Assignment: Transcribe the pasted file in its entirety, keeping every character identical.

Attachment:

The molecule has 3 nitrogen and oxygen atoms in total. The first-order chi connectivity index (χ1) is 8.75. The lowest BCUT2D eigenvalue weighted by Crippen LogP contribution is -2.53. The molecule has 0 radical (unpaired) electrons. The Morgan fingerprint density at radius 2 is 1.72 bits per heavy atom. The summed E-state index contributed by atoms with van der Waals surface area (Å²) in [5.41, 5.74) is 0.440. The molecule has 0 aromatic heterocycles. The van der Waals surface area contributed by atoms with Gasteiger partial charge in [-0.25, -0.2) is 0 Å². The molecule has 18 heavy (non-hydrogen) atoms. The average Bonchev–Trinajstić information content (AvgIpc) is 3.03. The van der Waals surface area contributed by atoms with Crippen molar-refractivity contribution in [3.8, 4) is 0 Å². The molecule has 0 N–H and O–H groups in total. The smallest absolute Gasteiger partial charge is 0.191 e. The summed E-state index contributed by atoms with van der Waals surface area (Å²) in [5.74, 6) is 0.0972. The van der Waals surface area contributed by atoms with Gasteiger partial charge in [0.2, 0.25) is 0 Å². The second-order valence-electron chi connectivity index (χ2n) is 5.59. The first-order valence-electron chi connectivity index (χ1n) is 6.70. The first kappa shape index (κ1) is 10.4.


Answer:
The molecule has 3 nitrogen and oxygen atoms in total. The first-order chi connectivity index (χ1) is 8.75. The lowest BCUT2D eigenvalue weighted by Crippen LogP contribution is -2.53. The molecule has 0 radical (unpaired) electrons. The Morgan fingerprint density at radius 2 is 1.72 bits per heavy atom. The summed E-state index contributed by atoms with van der Waals surface area (Å²) in [5.41, 5.74) is 0.440. The molecule has 0 aromatic heterocycles. The van der Waals surface area contributed by atoms with Gasteiger partial charge in [-0.25, -0.2) is 0 Å². The molecule has 18 heavy (non-hydrogen) atoms. The average Bonchev–Trinajstić information content (AvgIpc) is 3.03. The van der Waals surface area contributed by atoms with Crippen molar-refractivity contribution in [3.8, 4) is 0 Å². The molecule has 0 N–H and O–H groups in total. The smallest absolute Gasteiger partial charge is 0.191 e. The summed E-state index contributed by atoms with van der Waals surface area (Å²) in [5.74, 6) is 0.0972. The van der Waals surface area contributed by atoms with Gasteiger partial charge in [0.2, 0.25) is 0 Å². The second-order valence-electron chi connectivity index (χ2n) is 5.59. The first-order valence-electron chi connectivity index (χ1n) is 6.70. The first kappa shape index (κ1) is 10.4.